Etiology and incidence of chronic ulcers in Blantyre, Malawi

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Abstract

Background

Little information is available on the incidence and etiology of chronic ulcers in the tropics. Therefore, the incidence and etiology of chronic skin ulcers were assessed in out-patients at the Department of Dermatology and in in-patients at the Departments of Dermatology, Surgery, Medicine, and Pediatrics, Queen Elizabeth Central Hospital (QECH), Blantyre, Malawi.

Method

In a 10-week study period, 44 patients (31 males, 70%) with chronic skin ulcers were diagnosed from 6292 patients seen by the departments involved.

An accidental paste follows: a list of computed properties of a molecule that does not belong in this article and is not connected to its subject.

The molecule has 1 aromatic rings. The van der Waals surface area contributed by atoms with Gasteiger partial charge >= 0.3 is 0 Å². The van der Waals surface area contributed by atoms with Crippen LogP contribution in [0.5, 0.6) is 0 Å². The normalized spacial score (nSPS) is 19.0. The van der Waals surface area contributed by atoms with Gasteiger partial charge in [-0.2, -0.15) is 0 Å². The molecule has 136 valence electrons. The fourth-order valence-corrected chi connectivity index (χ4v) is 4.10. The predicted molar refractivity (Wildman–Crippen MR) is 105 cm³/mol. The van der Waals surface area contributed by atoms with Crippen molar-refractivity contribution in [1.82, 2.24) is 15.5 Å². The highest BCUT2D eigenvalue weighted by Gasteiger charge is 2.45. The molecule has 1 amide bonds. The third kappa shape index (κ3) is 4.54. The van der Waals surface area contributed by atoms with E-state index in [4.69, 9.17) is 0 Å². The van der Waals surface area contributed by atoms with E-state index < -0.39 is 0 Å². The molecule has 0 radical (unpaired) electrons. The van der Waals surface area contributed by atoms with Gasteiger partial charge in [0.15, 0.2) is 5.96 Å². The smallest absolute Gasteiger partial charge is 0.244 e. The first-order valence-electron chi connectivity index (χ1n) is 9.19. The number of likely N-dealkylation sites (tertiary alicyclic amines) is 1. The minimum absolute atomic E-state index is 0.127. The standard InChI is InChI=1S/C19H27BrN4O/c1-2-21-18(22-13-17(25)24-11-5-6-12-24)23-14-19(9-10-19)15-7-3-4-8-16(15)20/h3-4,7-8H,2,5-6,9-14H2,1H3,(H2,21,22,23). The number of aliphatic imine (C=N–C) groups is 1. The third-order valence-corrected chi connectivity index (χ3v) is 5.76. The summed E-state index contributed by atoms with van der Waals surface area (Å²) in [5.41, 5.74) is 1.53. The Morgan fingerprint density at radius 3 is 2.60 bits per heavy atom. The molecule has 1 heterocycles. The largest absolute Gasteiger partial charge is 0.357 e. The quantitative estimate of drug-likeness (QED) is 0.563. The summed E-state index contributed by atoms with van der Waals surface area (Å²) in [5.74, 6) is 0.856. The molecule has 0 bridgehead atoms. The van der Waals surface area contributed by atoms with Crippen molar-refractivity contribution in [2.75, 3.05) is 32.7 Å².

Results

The mean age of patients with ulcers was 38 years (range, 9 months to 82 years). The most frequent cause of ulcers was bacterial infection (n = 22), followed by malignancy (n = 11) and trauma (n = 7).

Conclusion

In contrast with developed countries, venous and diabetic ulcers were uncommon. In addition to bacterial infections, a surprisingly large number of malignancies were found in this study. We speculate that human immunodeficiency virus (HIV) infection, which is seen with a high prevalence at QECH, is a contributing factor. Because of the large number of malignancies, we recommend early histopathologic investigation of chronic ulcers in this part of Africa.

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